Meg said...

I've been slowly delving more into the world of graphic novels, and it sounds like I definitely need to put this one on my wishlist! Love your descriptions, and how amazing that a book could provoke such an emotional response with absolutely no words or dialogue. Awesome!

rhapsodyinbooks said...

I read this but I don't know why I didn't review it. His pictures are so amazing!

C.B. James said...

This is a wonderful book. In fact it's on one of my yearly top ten favorite reads lists. But it does raise two issues:

Since it has no text, did I really 'read' it? Just kidding. I do not want to go there.

Can you count it as a novel? I'm willing to go as far as calling it a short story, but isn't it really a children's picture book? Have you tried The Invention of Hugo Cabret, which is wonderful and would certainly count as a graphic novel.

Whatever, The Arrival is a wonderful book and everyone should 'read' it. You should also read his book Grandfather's Journey. Beautiful illustrations, wonderful story, made me cry.

Avid Reader said...

I'm completely with you on both graphic novels in general and this one in particular. I was skeptical of a wordless graphic novel, but the story is so clear and powerful and the illustrations are so detailed and beautiful, he didn't need words.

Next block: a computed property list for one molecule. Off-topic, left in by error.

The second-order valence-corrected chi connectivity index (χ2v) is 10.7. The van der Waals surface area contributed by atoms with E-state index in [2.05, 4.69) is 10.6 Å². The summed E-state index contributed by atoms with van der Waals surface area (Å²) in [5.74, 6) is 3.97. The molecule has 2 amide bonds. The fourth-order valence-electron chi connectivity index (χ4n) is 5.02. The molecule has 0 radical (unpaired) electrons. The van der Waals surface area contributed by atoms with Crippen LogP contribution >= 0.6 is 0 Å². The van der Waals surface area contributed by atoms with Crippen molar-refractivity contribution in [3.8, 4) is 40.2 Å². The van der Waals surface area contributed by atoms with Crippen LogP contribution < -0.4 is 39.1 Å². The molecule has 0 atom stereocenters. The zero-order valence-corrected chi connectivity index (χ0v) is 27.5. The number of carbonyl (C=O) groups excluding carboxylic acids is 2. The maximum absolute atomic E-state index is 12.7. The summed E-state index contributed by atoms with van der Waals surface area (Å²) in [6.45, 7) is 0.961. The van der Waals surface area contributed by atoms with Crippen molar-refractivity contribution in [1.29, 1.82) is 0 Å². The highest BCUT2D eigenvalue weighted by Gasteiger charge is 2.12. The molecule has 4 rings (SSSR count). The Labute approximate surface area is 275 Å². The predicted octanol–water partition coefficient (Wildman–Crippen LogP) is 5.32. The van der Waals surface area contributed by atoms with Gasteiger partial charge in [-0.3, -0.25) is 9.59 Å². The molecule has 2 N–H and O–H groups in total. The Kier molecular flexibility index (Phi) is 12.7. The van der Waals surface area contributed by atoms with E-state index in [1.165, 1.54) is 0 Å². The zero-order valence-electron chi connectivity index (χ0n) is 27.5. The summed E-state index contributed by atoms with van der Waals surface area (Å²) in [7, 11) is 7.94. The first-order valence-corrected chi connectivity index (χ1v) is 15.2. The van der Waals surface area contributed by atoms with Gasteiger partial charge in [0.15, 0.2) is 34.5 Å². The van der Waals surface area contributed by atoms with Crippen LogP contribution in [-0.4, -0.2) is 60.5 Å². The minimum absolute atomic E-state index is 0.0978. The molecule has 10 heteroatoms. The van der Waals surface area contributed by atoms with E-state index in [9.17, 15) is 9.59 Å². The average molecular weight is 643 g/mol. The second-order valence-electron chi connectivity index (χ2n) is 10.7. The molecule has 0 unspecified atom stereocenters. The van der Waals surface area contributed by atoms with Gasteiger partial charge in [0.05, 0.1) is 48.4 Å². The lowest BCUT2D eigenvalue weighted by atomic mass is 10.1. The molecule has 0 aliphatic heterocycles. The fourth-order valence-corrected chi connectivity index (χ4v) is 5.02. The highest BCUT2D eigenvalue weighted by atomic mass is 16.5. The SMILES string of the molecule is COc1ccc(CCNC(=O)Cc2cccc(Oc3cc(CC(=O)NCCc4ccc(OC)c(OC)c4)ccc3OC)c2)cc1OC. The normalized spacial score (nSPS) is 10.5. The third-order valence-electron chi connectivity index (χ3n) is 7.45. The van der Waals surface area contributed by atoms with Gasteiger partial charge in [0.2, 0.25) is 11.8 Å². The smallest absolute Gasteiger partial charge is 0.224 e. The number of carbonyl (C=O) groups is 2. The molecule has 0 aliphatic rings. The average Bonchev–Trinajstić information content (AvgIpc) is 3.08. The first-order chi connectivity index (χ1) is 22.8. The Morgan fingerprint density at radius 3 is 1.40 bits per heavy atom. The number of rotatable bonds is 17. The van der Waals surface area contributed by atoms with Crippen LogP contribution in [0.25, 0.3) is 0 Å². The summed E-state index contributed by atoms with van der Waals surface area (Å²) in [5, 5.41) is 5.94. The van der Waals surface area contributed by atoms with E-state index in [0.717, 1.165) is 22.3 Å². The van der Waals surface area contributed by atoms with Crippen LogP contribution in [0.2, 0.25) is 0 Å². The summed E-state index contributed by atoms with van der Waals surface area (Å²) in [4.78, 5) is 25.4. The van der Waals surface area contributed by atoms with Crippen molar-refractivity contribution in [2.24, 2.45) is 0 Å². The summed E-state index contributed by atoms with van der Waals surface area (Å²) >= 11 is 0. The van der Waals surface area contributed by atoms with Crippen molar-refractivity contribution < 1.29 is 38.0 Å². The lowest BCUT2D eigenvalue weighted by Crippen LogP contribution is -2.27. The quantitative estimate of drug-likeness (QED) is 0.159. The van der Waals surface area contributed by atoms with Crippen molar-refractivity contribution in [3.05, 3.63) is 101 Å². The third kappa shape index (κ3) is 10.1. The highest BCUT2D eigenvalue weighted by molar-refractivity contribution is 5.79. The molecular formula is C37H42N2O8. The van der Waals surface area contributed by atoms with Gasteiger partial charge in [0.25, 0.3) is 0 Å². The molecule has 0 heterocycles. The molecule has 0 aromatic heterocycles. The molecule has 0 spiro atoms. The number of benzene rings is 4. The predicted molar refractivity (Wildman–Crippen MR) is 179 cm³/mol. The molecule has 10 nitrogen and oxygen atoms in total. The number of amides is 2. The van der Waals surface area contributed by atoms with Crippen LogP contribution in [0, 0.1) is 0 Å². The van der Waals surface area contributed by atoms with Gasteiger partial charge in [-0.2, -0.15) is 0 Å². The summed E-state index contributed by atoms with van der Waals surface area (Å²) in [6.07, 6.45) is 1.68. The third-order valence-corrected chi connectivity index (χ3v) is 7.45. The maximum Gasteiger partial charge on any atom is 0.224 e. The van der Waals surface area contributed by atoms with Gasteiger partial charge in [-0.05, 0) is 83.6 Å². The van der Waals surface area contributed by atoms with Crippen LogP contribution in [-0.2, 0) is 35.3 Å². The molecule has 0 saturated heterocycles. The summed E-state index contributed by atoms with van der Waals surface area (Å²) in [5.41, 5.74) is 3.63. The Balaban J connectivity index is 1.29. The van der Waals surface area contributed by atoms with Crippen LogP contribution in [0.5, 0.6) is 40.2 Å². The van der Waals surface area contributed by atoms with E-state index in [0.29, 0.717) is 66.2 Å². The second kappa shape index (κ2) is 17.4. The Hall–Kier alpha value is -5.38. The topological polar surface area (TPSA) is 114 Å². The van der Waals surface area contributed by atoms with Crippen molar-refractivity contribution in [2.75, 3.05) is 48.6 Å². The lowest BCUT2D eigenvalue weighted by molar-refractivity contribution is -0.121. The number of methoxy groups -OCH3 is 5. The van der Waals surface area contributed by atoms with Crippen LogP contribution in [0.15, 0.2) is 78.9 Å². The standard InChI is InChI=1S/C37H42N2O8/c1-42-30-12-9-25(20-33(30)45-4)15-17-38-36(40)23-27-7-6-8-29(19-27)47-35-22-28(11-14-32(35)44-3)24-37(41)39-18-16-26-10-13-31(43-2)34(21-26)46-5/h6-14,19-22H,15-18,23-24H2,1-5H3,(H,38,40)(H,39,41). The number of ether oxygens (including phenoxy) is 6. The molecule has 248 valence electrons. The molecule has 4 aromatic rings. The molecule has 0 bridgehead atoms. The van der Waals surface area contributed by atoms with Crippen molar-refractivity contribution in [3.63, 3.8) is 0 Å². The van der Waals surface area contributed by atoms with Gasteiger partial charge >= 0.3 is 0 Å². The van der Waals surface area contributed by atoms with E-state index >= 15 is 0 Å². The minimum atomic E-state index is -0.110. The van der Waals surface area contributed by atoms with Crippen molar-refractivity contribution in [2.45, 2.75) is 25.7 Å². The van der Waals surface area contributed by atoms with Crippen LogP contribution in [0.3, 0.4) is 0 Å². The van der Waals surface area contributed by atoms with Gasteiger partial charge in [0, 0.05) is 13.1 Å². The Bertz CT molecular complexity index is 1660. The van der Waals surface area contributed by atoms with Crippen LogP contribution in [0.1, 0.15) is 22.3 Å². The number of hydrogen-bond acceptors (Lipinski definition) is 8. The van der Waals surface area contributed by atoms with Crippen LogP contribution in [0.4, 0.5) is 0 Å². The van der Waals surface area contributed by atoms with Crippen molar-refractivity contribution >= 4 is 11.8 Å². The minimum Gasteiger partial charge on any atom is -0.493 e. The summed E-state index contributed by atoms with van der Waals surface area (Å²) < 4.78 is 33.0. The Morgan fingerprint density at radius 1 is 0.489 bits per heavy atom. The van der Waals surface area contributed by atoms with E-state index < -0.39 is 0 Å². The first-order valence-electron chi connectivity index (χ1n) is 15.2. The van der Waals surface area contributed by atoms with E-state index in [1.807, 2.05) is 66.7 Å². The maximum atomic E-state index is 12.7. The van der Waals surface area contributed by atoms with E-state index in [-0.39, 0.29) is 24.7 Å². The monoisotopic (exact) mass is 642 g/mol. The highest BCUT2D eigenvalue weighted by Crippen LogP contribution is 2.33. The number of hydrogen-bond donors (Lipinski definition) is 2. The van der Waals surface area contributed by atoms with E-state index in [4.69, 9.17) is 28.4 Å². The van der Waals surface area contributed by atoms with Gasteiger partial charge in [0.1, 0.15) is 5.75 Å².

Alyce said...

I was surprised that this one was in the kids' section at our library, but I would guess that most people would take one look at it and assume it's just a picture book for kids, when it is so much more. I felt like I had to "read" it several times because there was so much detail in the imagery.

heidenkind said...

Looks fantastical and fun!

bermudaonion said...

Tan's books do have messages that would be difficult for children to grasp. The illustrations in that book look gorgeous - like you could frame them.

Jessica said...

I have this book and I was surprised to see it in the kids section of the library the other week. This prompted me to think if it is a kids book and I ended up thinkin that they would enjoy it on one level perhaps? It s a beautiful book though isnt it.

Jeane said...

This was such a lovely book! Even my husband (kind of a non-reader) and daughter (six years old) loved it. I want to read a bunch more Shaun Tan.

Jenners said...

I just read his collection of shorter stories but wonder if this would be more satisfying to me. And it really interests me that The Lost Thing won an Oscar!!

Trisha said...

Don't you just adore sepia tone? I do. I have no idea why, but I've always been floored by it.

Iliana said...

That artwork is just beautiful. You must read Tales From Outer Suburbia. It's so amazing.

I need to look for this one!

farmlanebooks said...

I still haven't got my hands on a Shaun Tan book, but I have seen them everywhere and know I'll love them. Hopefully I'll be able to experience one of his beautiful books soon.

Darlene said...

I've only had one of his books - Tales From Outer Suburbia and it was fantastic! I'm not one for graphic novels so that says a lot. I'd love to take a look see through this one too.

Melissa said...

I still haven't jumped on the graphic novel bandwagon, but these illustrations are amazing!